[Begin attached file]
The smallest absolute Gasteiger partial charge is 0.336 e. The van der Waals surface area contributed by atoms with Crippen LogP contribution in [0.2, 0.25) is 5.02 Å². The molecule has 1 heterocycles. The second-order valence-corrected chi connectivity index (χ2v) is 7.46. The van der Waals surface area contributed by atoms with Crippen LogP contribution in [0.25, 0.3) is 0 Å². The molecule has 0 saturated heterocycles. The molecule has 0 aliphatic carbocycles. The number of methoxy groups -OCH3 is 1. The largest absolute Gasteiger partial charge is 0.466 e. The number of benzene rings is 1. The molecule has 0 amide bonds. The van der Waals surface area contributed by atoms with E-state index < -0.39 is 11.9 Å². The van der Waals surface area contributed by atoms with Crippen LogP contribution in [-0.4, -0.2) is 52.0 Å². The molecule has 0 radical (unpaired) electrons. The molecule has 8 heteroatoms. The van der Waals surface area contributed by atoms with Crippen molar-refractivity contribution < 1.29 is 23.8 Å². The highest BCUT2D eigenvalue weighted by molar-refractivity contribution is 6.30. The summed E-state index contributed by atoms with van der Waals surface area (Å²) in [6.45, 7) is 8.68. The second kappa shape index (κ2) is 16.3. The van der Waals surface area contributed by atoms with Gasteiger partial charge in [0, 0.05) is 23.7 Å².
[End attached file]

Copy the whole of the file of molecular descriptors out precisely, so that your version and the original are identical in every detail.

The smallest absolute Gasteiger partial charge is 0.336 e. The van der Waals surface area contributed by atoms with Crippen LogP contribution in [0.2, 0.25) is 5.02 Å². The molecule has 1 heterocycles. The second-order valence-corrected chi connectivity index (χ2v) is 7.46. The van der Waals surface area contributed by atoms with Crippen LogP contribution in [0.25, 0.3) is 0 Å². The molecule has 0 saturated heterocycles. The molecule has 0 aliphatic carbocycles. The number of methoxy groups -OCH3 is 1. The largest absolute Gasteiger partial charge is 0.466 e. The number of benzene rings is 1. The molecule has 0 amide bonds. The van der Waals surface area contributed by atoms with E-state index < -0.39 is 11.9 Å². The van der Waals surface area contributed by atoms with Crippen LogP contribution in [-0.4, -0.2) is 52.0 Å². The molecule has 0 radical (unpaired) electrons. The molecule has 8 heteroatoms. The van der Waals surface area contributed by atoms with Crippen molar-refractivity contribution < 1.29 is 23.8 Å². The highest BCUT2D eigenvalue weighted by molar-refractivity contribution is 6.30. The summed E-state index contributed by atoms with van der Waals surface area (Å²) in [6.45, 7) is 8.68. The second kappa shape index (κ2) is 16.3. The van der Waals surface area contributed by atoms with Gasteiger partial charge in [0, 0.05) is 23.7 Å².